The Little Library Christmas by Kate Young

Reviewed by Hayley Anderton

I’m a proper fan of Kate Young and her Little Library books – they’re a delightful mix of recipes, reflection, and book recommendations, but even so I’ve found reading The Little Library Christmas bittersweet at times. I miss cooking for people, miss it badly. My part of the country has never fully come out of lockdown and as the weeks have turned to months it’s increasingly clear that Christmas will look and feel different this year – which must make it a strange time to have a book out about how to prepare for it.

On the other hand, in this strangest of years this is actually the Christmas book I need. Unlike the other Christmas recipe books I’ve collected, this one is modest in size, and it understands Christmas from a single woman’s point of view. Originally from Australia, Young’s extended family are far away, so her British celebrations have revolved around friends and the family we make for ourselves. There’s an implicit assumption that there will be time alone, time to read, time to watch things, and time to make.

There may be more time alone this year than many of us (even the single amongst us) are used to. The casual meetings with people to swap gifts, never mind the extended tours round the country to catch all the family, are probably off the cards. A lot of us are likely to be more cash poor but time rich, and expectations all round will need to be readjusted. 

With that in mind there are a lot of helpful things in The Little Library Christmas Book. There are the chutneys and jellies that will make excellent presents for neighbours, the simple but effective cocktails that help make a quiet drink at home feel special – and for something like a Gin and Thyme Martini are easy to scale down to not party quantities.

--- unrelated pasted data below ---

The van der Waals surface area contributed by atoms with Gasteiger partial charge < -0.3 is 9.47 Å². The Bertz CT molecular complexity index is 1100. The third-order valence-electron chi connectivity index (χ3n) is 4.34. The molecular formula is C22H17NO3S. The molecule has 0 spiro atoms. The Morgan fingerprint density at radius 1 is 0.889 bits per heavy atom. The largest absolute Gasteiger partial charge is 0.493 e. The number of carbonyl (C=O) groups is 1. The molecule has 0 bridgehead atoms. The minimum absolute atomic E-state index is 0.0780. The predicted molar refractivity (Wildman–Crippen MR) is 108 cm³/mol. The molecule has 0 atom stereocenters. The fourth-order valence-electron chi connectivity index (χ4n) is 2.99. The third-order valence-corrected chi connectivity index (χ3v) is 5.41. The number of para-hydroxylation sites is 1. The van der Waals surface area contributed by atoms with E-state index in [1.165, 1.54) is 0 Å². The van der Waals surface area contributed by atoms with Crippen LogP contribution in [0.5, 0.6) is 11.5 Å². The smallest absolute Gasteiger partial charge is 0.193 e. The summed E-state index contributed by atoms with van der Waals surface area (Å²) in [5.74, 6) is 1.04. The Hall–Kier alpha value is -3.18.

Kate is engaging company in the essays she writes – they’re full of reminiscences and recommendations; for books, for films, for tv shows, and things to make. She has sensible thoughts about cheese boards, and the desirability of things like bon bons and crystallized ginger. Some of the fifty recipes have appeared in her previous books, but even if there weren’t enough new things in here to make it worth the modest cover price (and there definitely are) the main thing is the company the book provides. Reading it has felt like spotting a friend across a crowded room of strangers – or maybe getting a phone call from someone you hadn’t realized how much you were missing, on a particularly grey and uninspiring day. 

In a year when I will need to adapt my own traditions and plans – apart from anything else it’s quite strange being out of retail after twenty years, and away from the rhythms and pressures it imposes – I’m very pleased to have found a guide that makes me feel that I’m in the best of company. 

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Hayley blogs at Desperate Reader.

Kate Young, The Little Library Christmas (Head of Zeus, 2020). 978-1838937461, 184pp., paperback.

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